Although the charges against him were made by the United States, the nature of the UN terror sanctions program made Nada's treatment as a terror suspect international. Therefore, most of the actions taken in his direction were in the hands of Swiss and Italian authorities, due to his residential and business linkages to the two countries.

In November 2001, the Swiss government froze 24 bank accounts associated with Nada, and the Swiss federal prosecutor's office, led by Claude Nicati, began an aggressive inquiry into the activities of Nada and Taqwa co-director Ali Ghaleb Himmat. Both men repeatedly denied any connection with Osama bin Laden and his al-Qaeda network.[21]

Ultimately the Federal Court in Bellinzona dropped the charges, for lack of evidence.[22]

Swiss and Italy drop investigation, ask UN to remove his terror-listing[edit]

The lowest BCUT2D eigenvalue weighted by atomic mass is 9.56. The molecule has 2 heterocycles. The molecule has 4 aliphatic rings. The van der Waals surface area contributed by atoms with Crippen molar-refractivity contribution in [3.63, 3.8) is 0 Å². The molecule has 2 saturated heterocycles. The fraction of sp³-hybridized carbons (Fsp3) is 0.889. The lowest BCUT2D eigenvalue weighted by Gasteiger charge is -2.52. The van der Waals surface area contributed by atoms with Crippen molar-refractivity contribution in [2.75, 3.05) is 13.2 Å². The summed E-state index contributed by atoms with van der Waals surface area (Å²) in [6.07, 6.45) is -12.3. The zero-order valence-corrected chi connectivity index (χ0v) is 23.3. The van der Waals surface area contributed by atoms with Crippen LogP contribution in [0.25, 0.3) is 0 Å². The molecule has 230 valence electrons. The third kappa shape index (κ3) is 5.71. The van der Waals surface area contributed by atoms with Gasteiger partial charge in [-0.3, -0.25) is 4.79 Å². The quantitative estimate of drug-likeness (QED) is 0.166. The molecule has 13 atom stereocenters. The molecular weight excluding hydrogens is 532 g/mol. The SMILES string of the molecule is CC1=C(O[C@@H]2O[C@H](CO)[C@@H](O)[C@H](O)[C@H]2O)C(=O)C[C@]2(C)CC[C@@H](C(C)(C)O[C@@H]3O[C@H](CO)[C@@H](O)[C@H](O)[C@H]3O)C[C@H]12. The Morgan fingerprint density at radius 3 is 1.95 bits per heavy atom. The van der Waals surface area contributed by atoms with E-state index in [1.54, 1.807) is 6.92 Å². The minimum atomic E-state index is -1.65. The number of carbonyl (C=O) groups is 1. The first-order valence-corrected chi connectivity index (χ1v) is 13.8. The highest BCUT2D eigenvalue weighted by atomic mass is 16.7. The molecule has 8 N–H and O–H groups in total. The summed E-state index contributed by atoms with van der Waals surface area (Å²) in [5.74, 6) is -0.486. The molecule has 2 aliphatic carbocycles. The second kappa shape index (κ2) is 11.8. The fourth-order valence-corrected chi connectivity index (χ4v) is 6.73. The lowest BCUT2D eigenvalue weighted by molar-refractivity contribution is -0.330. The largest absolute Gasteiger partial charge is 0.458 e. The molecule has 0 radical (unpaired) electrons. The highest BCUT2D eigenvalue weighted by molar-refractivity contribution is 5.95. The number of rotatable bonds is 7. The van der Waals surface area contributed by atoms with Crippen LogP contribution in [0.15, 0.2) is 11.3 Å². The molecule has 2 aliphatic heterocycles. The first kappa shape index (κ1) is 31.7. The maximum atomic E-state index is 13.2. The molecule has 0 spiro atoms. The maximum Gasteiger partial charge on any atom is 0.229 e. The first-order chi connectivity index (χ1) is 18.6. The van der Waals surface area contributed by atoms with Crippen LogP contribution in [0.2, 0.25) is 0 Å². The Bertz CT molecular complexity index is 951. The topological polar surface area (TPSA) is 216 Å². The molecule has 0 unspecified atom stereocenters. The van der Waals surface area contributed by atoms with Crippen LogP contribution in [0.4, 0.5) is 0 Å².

On 1 June 2005, the Swiss case was dropped due to lack of evidence. The Prosecutor was admonished by the Court for opening a file on Nada without any specific reason.[23][24][25][26] The Italian case was closed in 2007, after a lengthy investigation whereby the Prosecutor stated that the grounds for opening the case appeared to be more political and agenda-driven rather than judicial or evidence based. Italian premier newspaper Corriere della Sera reported on this.[27]

Both the Swiss and Italian governments petitioned the Committee of the United Nations in-charge of the United Nations Security Council Resolution 1267 terror blacklist.

In 2009, Nada was removed from the United Nations Security Council Resolution 1267 terror blacklist (UNSC 1267).[3][28]

Tried in absentia in Egyptian military trial[edit]